This is why the choices of companies such as Exxon Mobil cannot be taken lightly. The risks, pitfalls and blood-letting are clear when outside powers try to exert their hard influences on a particular place. But the reaction of the Baghdad government to this current oil argument also shows the significance of soft outside influences inside such unsteady countries. It is all very well planning (although in the case of Iraq it could be argued that the Western forces did not do that as well as they should have done) for the problems and transitions caused by international conflict, or hard pressure. But it is just as important to focus on the soft pressure side of foreign relations – be it who is supplying arms to whom in Syria or who is drilling where in Iraq.

Reporting the dead: Part Two

The Press Emblem Campaign (PEC) has published its end-of-year report and it does not make easy reading for journalists. This is the second part of a two-part blogpost. Here we analyse the figures since 2006.

  • 2006 – 2010 – Death toll: 529

a) The five most deadly countries

1. Iraq 127

The ongoing insurgency has caused the most problems for reporters but religious conflict between the different Muslim congregations and ethnic troubles towards the Kurdish north of the country have contributed to make Iraq the most dangerous nation for journalists in the last 5 years. The withdrawal of UK and US combat troops was meant to herald a change in the fortunes for Iraqis but the militancy has continued.

2. The Philippines 59

Developing fast with a mushrooming population, the Philippines is becoming a deadly platform for reporting. Inter-religious divisions and ethnic bonds spill over into the politics, which sees a number of assassinations every year. Journalists are regularly caught up in the shootings.

3. Mexico 47

Five years ago, Felipe Calderon was sworn into office as Mexico’s president. In the same year he launched his ‘war on drugs’, an aggressive policy of taking on the gangsters head-to-head with the military spearheading the campaign. Five years later and a staggering 28,000 people have died in the violence. The majority have been gang members, but thousands of policemen and soldiers have died too. And so have 47 journalists, unsure over what to publish and what to broadcast as the cartels’ media influence grows. As the war intensifies and continues, it becomes an increasingly deadly news story to report.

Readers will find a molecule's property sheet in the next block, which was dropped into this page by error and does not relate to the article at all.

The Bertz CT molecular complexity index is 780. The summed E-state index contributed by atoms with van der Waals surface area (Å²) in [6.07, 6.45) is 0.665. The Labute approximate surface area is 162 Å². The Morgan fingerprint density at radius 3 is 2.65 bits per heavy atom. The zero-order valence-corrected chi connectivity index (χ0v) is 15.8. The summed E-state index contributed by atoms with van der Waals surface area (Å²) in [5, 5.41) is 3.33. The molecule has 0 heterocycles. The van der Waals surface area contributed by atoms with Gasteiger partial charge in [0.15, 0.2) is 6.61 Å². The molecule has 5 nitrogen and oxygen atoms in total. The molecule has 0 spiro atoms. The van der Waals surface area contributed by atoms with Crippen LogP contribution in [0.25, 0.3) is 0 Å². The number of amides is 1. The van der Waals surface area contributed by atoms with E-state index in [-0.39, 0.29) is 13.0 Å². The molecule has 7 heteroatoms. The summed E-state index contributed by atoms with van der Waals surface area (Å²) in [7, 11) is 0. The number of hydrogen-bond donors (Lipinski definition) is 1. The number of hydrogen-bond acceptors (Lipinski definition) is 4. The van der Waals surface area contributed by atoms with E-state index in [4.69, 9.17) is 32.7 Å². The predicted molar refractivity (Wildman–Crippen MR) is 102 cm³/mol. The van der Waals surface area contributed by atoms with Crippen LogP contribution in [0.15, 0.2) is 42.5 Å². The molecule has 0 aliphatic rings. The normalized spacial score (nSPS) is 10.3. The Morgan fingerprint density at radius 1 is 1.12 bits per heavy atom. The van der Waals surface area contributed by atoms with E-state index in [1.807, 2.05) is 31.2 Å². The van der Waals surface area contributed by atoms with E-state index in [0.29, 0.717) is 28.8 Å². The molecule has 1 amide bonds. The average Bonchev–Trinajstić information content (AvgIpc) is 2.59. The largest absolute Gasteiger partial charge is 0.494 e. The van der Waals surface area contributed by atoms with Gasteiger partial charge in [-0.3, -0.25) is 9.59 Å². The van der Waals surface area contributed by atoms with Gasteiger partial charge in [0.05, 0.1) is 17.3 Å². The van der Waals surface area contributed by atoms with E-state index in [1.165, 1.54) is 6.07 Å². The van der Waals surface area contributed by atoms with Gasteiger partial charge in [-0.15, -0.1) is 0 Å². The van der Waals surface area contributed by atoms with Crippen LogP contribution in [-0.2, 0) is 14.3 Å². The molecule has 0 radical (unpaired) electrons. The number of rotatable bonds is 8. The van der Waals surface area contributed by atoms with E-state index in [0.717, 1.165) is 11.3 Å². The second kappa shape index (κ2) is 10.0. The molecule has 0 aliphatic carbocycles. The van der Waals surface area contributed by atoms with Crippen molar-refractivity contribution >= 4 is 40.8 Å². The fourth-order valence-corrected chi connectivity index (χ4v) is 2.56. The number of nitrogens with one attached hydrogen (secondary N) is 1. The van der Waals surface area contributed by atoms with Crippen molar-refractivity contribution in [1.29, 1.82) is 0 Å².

4. Pakistan 38

The NATO coalition’s war in Afghanistan has spread to Pakistan and although operations began in Afghanistan in 2001, over the last 5 years there has been increased activity in Pakistan; both by the Taliban and by mainly US forces. When the militancy is added to religious strife, the ongoing Kashmir situation and corrupt politics, it is clear that the journalistic atmosphere is particularly dangerous.

5. Somalia 23

A country without a full-functional government since 1993, Somalia has been the scene of fierce fighting and warfare mainly between government troops and Islamist militias, of which Al-Shabab is the most prominent. Recently, African Union peacekeepers have been trying to improve stability in the capital, but intimidation and violence from the militants have meant very little press freedom.

b) The rest of the world

Africa (18): DRC 7, Nigeria 7, Angola 4

Asia (70): Sri Lanka 15, Afghanistan 14, India 14, Nepal 9, Thailand 6, Israel/Gaza 5, Indonesia 4, Lebanon 3

Europe (26): Russia 21, Georgia 5

Latin America (44): Colombia 19, Honduras 14, Venezuela 7, Guatemala 4